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Progressive Rock CD Reviews

Dave Askren / Jeff Benedict

Denver Sessions

Review by Gary Hill

Just to clear the air at the start of this review, this is not progressive rock. I try to be inclusive under the prog heading for a number of reasons, though, and I usually include fusion under that heading. I think this can qualify as fusion, but I can also see people disagreeing with that. What I can't see anyone disagreeing with is the quality of music here. This is excellent jazz played with skill and passion.

The two musicians whose names are listed as the artists here play guitar (Dave Askren) and saxophone (Jeff Benedict). Three more musicians, Ted Pltzecker (vibraphone), Patrick McDevitt (bass) and Paul Romaine (drums) round out the group. Everyone here really shines, and this is just an exceptional album of instrumental jazz.

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Track by Track Review
Jackie's Idea
There is a bit of a rock angle to the early parts of this song. The tune has a great groove and swing and really works so well. It gets into more of a fusion direction at times. It has some killer jamming from all musicians, but the bass and horn playing really stand out for me. The guitar soloing later in on fire with a clean jazz sound. I love the bass solo, too.
Marie Adele
There is a soaring kind of fusion groove here. The vibraphone really sings on this thing. A guitar and bass movement is so strong, too.
Englewood Cliffs
The guitar and drums dominate much of this track. It's a fiery jazz number that feels very fusion-like. It's also such a strong piece of music. This is one of my favorites on this album. The vibes get their chance to shine on this, too.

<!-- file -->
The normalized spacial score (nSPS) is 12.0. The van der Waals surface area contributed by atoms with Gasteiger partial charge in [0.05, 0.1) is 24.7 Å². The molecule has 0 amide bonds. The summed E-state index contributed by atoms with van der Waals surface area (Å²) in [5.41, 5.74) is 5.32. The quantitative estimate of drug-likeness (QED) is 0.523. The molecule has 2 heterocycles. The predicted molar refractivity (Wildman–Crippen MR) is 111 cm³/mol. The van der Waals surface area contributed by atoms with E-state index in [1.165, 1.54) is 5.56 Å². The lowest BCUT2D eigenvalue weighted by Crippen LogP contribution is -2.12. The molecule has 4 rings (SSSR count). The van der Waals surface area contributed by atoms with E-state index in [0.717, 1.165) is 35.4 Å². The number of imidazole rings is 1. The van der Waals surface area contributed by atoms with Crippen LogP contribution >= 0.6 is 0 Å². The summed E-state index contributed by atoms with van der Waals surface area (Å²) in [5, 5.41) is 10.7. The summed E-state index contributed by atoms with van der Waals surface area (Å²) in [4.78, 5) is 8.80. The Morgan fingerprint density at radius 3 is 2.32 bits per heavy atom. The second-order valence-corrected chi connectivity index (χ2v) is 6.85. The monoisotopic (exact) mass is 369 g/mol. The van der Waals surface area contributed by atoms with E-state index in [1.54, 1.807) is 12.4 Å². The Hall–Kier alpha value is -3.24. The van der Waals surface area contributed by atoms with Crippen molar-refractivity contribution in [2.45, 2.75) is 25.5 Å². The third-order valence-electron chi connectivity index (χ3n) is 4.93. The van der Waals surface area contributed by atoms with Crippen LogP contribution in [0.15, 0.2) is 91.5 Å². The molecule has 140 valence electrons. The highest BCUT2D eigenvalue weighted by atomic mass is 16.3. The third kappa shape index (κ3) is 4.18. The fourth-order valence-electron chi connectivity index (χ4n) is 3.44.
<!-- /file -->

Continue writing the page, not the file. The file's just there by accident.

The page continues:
The guitar soloing on this might even be more potent and inspired than that on the previous pieces. I'm just not really sure if that's possible because it's all so good. This is another smoking hot, energized jazz romp that nails it completely.
Ennui Anyone
This has a driving groove to it. I really dig the horn work on this a lot. There is a bluesy sort of feel to it all. Everybody puts in great performances on this tune. A bass centric section works so well as it and the drums create all the drama and magic for a time. This tune really grooves so well.
A slow moving and mellower groove, this has no less drama and magic on board. It's another classy tune with so much great music on board. It's also a bit of a change.
The energy and groove is back with a passion here. Then again, all of this music has passion. The tune features more powerful instrumental work from all the musicians involved.
Orange Express
The timing on this as it gets going really feels rather proggy, but the instrumentation is pure jazz. This has a great energy and groove to it. For some reason I'm reminded a little of Frank Zappa on this number, but that's perhaps mostly about the way the vibes are played. Still, this makes its way through some great changes, and they really deliver the jazz with a lot of mastery and feeling. There is a drum solo built into this that gets some horn punctuation.
Rhumba Liam
I dig the fun groove and twisty feeling to this tune. It's another strong entry on an album full of killer music. Everyone gets the chance to shine along this musical road.
Stompin' at the Savoy.
While this is no big change, it manages to shine brightly amidst the rest as another stellar performance. This one does at times get into a little more chaotic territory.
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